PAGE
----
Javid tells rabbis to increase interfaith dialogue


Interfaith dialogue is "absolutely vital", Sajid Javid told an audience of Orthodox rabbis in north London this week.

Addressing the Chief Rabbi's pre-festivals conference, the Communities Secretary said: "If we're going to live with each other, work with each other and tolerate each other, we have to understand each other.

"It needs to be about more than the Chief Rabbi talking to the Archbishop of Canterbury. It needs to be more than Jeremy Lawrence, the senior rabbi here at Finchley, talking to Imam Maulana Oussama Sahmoui at the North Finchley Mosque.

"Interfaith dialogue needs to happen at all levels of society. It needs the ordinary members of your synagogues, the congregation from the local church, the people who attend the mosques and temples and gurdwaras.

"All of us need to come together and see just how much common ground we share."

For its part, the government's New Neighbours programme had helped establish projects which broke down barriers.

"We've seen Jewish, Muslim and Christian organisations in, for example, Leeds working together to set up a café where people of all faiths and none can get to know each other. We've seen the Nottingham Liberal Synagogue partnering with a local Muslim organisation to provide hot meals to vulnerable people."

Despite interfaith initiatives, "there are still far too many people facing threats, intimidation and even outright violence simply because of who they are. And much of that hatred is directed towards Jews."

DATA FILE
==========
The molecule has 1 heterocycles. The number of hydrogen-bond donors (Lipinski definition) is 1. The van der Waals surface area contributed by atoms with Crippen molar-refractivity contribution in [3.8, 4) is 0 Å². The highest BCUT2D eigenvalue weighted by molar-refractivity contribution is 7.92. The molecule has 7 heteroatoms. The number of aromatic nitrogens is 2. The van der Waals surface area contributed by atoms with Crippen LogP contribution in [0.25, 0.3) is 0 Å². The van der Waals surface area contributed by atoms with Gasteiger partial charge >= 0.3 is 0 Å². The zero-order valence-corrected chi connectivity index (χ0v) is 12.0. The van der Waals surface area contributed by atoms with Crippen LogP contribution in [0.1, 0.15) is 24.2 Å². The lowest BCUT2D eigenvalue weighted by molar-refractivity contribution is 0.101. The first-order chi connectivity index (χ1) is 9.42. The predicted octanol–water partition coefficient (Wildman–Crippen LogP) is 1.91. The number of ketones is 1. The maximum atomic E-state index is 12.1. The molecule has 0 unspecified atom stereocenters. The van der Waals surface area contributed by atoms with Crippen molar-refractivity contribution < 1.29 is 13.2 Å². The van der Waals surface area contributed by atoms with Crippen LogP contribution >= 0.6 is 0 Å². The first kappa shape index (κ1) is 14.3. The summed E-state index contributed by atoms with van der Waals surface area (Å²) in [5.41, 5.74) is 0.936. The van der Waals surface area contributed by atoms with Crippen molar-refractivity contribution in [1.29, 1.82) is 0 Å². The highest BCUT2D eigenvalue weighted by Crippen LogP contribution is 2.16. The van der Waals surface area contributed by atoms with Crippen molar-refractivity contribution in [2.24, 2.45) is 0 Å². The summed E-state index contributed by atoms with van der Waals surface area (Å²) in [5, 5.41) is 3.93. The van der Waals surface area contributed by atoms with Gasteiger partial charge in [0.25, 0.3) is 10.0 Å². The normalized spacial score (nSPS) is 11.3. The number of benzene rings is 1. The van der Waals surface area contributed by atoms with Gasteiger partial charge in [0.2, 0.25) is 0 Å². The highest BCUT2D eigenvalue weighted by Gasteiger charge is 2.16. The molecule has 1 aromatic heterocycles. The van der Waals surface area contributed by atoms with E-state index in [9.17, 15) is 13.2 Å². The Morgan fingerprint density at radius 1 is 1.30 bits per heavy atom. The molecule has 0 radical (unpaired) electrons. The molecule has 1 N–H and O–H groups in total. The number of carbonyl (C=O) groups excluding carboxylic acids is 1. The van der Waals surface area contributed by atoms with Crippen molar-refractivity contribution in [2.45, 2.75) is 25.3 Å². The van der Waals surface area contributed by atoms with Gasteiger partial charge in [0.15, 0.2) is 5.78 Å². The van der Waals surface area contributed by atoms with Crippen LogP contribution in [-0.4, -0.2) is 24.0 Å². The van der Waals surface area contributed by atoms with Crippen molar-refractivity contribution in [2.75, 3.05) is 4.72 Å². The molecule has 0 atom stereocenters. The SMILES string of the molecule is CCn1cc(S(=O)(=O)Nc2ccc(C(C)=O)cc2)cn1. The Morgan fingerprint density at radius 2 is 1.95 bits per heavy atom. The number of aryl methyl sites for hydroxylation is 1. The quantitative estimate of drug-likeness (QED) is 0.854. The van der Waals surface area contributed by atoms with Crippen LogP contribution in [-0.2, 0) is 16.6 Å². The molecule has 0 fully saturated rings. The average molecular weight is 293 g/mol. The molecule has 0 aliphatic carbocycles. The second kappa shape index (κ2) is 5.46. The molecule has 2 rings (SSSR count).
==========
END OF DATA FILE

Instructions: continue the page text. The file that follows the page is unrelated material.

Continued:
Mr Javid was "saddened but not surprised" Yad Vashem's Professor Yehuda Bauer had said he would be concerned about antisemitism if he were a British Jew.

"The Shoah began with nothing more than words. That's why it's so crucial that extremism, racism and violence is stopped in its tracks.

"Yes, we must do all we can to tackle the criminal manifestation of antisemitism and other religious bigotry. But we also have to deal with the underlying attitudes that fuel it."

Rabbis at the conference also heard plans for the Chief Rabbi's Awards, a Duke of Edinburgh Award-style scheme targeting bar/batmitzvah celebrants. Participants could engage in activities including studying modern Hebrew, volunteering in and outside the Jewish community and charitable fundraising.

The framework for the three-year programme is being rolled out by the United Synagogue's young people and young families department. Its working group included rabbis, rebbetzens and representatives from Tribe, the US youth arm.

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